Howland opened up about the digital transformation of the music scene, and how technology has impacted his life as a touring musician. "I'm as guilty as anybody of being glued to my phone. Social media, e-mail and if I go to the bathroom and don't bring my phone with me, I feel lonely. When I first joined the band and we would go on the road, nobody had a cell phone, the Internet was really in its infant stages, the buses had no satellite television, so when you left the hotel you would call your wife, and tell her that you would call her at the next hotel or from the production office. You would get on the bus and everybody would pop in a VHS tape of a movie and the sits would sit around and talking to each other. Now, everybody is on their phones, iPads and computers, scattered around the bus, although we still socialize on our bus quite a bit. It's real different. It used to be such an isolated world out on the road, especially on a tour bus, but now everybody is on the phone, dialed in to home or face-timing," he said.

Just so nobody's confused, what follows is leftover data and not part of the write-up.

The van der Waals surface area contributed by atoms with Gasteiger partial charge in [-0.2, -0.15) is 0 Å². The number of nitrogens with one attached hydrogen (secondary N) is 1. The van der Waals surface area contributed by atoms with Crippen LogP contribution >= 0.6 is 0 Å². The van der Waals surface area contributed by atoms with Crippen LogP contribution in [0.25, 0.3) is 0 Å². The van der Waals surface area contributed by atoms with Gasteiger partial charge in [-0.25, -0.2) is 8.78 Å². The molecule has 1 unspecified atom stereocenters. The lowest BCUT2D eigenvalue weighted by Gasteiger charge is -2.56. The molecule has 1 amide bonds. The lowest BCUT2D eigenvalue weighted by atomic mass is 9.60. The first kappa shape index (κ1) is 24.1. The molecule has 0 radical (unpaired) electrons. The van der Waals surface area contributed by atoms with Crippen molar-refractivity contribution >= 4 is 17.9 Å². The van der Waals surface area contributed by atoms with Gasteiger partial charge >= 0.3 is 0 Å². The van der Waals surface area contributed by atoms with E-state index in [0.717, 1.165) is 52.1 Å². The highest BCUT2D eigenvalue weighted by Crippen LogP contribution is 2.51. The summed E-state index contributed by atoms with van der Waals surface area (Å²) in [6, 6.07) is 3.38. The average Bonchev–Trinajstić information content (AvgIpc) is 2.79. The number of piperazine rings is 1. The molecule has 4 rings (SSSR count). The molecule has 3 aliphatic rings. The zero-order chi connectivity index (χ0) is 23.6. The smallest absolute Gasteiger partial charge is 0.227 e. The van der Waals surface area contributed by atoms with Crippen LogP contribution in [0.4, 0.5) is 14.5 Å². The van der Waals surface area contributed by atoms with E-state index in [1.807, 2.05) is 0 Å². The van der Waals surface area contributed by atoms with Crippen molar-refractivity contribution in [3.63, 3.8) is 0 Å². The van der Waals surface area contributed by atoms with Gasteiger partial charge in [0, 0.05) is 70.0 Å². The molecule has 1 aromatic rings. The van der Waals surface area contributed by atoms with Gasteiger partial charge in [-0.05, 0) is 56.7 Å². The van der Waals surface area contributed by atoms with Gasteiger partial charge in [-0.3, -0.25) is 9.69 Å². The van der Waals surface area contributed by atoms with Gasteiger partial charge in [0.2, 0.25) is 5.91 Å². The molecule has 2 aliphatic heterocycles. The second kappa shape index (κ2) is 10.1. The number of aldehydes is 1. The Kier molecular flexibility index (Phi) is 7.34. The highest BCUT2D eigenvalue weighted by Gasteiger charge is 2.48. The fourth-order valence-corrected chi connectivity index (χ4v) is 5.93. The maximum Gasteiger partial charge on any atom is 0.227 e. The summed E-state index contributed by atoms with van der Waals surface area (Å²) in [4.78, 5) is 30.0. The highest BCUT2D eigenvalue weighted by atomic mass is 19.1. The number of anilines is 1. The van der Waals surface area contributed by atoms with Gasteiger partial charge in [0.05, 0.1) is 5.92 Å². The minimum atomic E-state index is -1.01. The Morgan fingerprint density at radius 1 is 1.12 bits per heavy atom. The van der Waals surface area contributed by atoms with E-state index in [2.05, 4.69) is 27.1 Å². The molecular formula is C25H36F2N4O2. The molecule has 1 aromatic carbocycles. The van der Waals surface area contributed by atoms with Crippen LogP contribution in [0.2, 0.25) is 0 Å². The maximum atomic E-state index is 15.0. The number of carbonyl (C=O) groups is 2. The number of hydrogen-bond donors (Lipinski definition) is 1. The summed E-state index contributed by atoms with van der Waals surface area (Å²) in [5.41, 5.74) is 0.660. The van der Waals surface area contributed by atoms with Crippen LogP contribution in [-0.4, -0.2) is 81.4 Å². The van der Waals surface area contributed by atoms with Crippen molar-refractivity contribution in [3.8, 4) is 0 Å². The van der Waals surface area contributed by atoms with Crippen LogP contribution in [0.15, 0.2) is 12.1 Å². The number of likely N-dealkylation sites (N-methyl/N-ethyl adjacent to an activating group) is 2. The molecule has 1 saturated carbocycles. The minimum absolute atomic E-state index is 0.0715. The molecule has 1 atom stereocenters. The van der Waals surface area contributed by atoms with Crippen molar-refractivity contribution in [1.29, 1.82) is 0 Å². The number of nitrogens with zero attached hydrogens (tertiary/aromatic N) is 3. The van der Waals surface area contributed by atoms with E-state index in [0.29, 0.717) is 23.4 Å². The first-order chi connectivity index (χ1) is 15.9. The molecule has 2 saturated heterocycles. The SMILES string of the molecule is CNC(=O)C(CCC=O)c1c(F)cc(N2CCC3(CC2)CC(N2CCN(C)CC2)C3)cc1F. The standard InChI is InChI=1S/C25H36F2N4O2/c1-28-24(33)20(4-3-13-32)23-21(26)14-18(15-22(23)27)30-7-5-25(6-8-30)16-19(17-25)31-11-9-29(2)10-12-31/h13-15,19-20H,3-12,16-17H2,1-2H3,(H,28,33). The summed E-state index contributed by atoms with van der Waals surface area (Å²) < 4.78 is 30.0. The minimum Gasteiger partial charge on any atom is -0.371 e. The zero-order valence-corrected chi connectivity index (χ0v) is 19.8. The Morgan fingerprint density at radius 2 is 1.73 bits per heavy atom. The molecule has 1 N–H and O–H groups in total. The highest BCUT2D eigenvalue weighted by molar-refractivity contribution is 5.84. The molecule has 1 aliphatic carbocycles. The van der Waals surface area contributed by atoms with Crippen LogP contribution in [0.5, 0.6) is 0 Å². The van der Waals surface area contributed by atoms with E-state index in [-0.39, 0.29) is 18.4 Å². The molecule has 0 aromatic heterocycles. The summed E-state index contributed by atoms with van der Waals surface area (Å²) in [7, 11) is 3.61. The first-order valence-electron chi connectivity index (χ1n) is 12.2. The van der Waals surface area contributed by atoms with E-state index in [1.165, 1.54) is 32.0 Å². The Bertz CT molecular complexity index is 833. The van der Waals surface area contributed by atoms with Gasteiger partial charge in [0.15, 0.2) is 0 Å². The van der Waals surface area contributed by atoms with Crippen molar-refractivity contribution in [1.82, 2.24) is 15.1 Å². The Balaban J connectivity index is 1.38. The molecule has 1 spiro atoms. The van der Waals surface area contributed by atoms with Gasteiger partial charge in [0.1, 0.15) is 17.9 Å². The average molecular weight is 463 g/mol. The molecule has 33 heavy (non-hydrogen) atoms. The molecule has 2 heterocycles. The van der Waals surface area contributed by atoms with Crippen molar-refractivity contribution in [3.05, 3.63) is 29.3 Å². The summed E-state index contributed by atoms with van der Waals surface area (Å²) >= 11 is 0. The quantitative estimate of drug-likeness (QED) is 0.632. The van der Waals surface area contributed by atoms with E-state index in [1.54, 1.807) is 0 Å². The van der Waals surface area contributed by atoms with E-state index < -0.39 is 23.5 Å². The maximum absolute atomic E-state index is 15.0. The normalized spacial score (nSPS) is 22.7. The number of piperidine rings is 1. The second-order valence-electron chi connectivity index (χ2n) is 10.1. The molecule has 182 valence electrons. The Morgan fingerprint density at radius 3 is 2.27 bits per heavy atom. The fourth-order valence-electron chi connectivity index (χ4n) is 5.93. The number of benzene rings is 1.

He continued, "The whole advent of music streaming and virtually everything you release as a record nowadays is immediately on YouTube. People can get it on Apple music for $12 a month, the royalties being paid out are minimal, and making a record these days is more a vehicle to go out and perform live. Making money from recording music is a dead issue, not for all artists, but most artists. It's a little troubling when you think. I went to Starbucks and got a cup of coffee for four dollars. People have a problem paying 99 cents for a song that took months to write, record, mix and master. It's a strange world that we live in now. Everybody expects music to be free for everyone."